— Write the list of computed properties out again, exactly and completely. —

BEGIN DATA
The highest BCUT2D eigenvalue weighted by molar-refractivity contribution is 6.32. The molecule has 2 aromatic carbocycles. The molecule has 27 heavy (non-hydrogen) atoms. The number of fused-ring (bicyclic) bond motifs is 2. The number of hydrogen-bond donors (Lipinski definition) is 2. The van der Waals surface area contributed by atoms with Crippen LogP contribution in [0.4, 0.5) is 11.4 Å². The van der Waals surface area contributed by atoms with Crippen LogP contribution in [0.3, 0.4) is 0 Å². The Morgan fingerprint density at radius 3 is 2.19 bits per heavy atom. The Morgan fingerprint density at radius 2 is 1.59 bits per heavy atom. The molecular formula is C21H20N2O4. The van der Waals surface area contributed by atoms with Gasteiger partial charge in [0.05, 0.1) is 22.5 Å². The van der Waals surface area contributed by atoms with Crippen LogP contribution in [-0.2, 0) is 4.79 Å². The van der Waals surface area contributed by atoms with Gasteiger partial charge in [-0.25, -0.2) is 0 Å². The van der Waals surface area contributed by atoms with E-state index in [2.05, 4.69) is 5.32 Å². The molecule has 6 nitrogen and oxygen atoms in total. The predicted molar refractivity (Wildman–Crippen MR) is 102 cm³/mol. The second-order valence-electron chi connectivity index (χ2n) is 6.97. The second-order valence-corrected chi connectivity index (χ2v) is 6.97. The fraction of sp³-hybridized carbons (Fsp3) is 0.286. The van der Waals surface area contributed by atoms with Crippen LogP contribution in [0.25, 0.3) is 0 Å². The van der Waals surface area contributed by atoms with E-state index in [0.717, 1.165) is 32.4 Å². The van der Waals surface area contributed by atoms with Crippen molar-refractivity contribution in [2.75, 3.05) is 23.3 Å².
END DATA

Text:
The highest BCUT2D eigenvalue weighted by molar-refractivity contribution is 6.32. The molecule has 2 aromatic carbocycles. The molecule has 27 heavy (non-hydrogen) atoms. The number of fused-ring (bicyclic) bond motifs is 2. The number of hydrogen-bond donors (Lipinski definition) is 2. The van der Waals surface area contributed by atoms with Crippen LogP contribution in [0.4, 0.5) is 11.4 Å². The van der Waals surface area contributed by atoms with Crippen LogP contribution in [0.3, 0.4) is 0 Å². The Morgan fingerprint density at radius 3 is 2.19 bits per heavy atom. The Morgan fingerprint density at radius 2 is 1.59 bits per heavy atom. The molecular formula is C21H20N2O4. The van der Waals surface area contributed by atoms with Gasteiger partial charge in [0.05, 0.1) is 22.5 Å². The van der Waals surface area contributed by atoms with Crippen LogP contribution in [-0.2, 0) is 4.79 Å². The van der Waals surface area contributed by atoms with Gasteiger partial charge in [-0.25, -0.2) is 0 Å². The van der Waals surface area contributed by atoms with E-state index in [2.05, 4.69) is 5.32 Å². The molecule has 6 nitrogen and oxygen atoms in total. The predicted molar refractivity (Wildman–Crippen MR) is 102 cm³/mol. The second-order valence-electron chi connectivity index (χ2n) is 6.97. The second-order valence-corrected chi connectivity index (χ2v) is 6.97. The fraction of sp³-hybridized carbons (Fsp3) is 0.286. The van der Waals surface area contributed by atoms with Crippen LogP contribution in [0.25, 0.3) is 0 Å². The van der Waals surface area contributed by atoms with E-state index in [0.717, 1.165) is 32.4 Å². The van der Waals surface area contributed by atoms with Crippen molar-refractivity contribution in [2.75, 3.05) is 23.3 Å².